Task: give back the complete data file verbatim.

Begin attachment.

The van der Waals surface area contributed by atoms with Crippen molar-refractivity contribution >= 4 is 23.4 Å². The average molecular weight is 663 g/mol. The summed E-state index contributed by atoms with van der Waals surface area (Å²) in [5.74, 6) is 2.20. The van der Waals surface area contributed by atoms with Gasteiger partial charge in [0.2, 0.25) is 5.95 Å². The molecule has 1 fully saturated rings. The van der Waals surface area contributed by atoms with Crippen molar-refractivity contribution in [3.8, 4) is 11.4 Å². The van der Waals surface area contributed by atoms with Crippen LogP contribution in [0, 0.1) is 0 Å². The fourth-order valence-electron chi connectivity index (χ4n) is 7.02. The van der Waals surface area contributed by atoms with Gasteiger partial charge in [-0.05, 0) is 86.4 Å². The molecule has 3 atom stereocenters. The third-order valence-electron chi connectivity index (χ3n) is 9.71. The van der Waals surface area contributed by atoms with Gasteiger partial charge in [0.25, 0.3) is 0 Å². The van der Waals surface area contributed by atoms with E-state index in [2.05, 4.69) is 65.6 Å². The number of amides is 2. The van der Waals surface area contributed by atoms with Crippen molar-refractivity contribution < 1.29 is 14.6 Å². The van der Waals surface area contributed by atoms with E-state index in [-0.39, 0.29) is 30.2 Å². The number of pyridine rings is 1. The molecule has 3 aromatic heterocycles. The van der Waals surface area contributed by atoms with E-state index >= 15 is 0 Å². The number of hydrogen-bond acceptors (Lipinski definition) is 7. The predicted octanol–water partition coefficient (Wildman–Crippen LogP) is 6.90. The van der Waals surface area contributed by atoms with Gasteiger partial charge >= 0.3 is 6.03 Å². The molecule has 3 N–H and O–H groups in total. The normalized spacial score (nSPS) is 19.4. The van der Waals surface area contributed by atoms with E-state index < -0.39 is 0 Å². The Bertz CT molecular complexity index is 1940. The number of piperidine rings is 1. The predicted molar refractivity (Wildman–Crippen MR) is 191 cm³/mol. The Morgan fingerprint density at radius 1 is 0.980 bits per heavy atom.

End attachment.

The van der Waals surface area contributed by atoms with Crippen molar-refractivity contribution >= 4 is 23.4 Å². The average molecular weight is 663 g/mol. The summed E-state index contributed by atoms with van der Waals surface area (Å²) in [5.74, 6) is 2.20. The van der Waals surface area contributed by atoms with Gasteiger partial charge in [0.2, 0.25) is 5.95 Å². The molecule has 1 fully saturated rings. The van der Waals surface area contributed by atoms with Crippen molar-refractivity contribution in [3.8, 4) is 11.4 Å². The van der Waals surface area contributed by atoms with Crippen LogP contribution in [0, 0.1) is 0 Å². The fourth-order valence-electron chi connectivity index (χ4n) is 7.02. The van der Waals surface area contributed by atoms with Gasteiger partial charge in [-0.05, 0) is 86.4 Å². The molecule has 3 atom stereocenters. The third-order valence-electron chi connectivity index (χ3n) is 9.71. The van der Waals surface area contributed by atoms with Gasteiger partial charge in [0.25, 0.3) is 0 Å². The van der Waals surface area contributed by atoms with E-state index in [2.05, 4.69) is 65.6 Å². The number of amides is 2. The van der Waals surface area contributed by atoms with Crippen molar-refractivity contribution < 1.29 is 14.6 Å². The van der Waals surface area contributed by atoms with E-state index in [-0.39, 0.29) is 30.2 Å². The number of pyridine rings is 1. The molecule has 3 aromatic heterocycles. The van der Waals surface area contributed by atoms with E-state index >= 15 is 0 Å². The number of hydrogen-bond acceptors (Lipinski definition) is 7. The predicted octanol–water partition coefficient (Wildman–Crippen LogP) is 6.90. The van der Waals surface area contributed by atoms with Gasteiger partial charge >= 0.3 is 6.03 Å². The molecule has 3 N–H and O–H groups in total. The normalized spacial score (nSPS) is 19.4. The van der Waals surface area contributed by atoms with E-state index < -0.39 is 0 Å². The Bertz CT molecular complexity index is 1940. The number of piperidine rings is 1. The predicted molar refractivity (Wildman–Crippen MR) is 191 cm³/mol. The Morgan fingerprint density at radius 1 is 0.980 bits per heavy atom.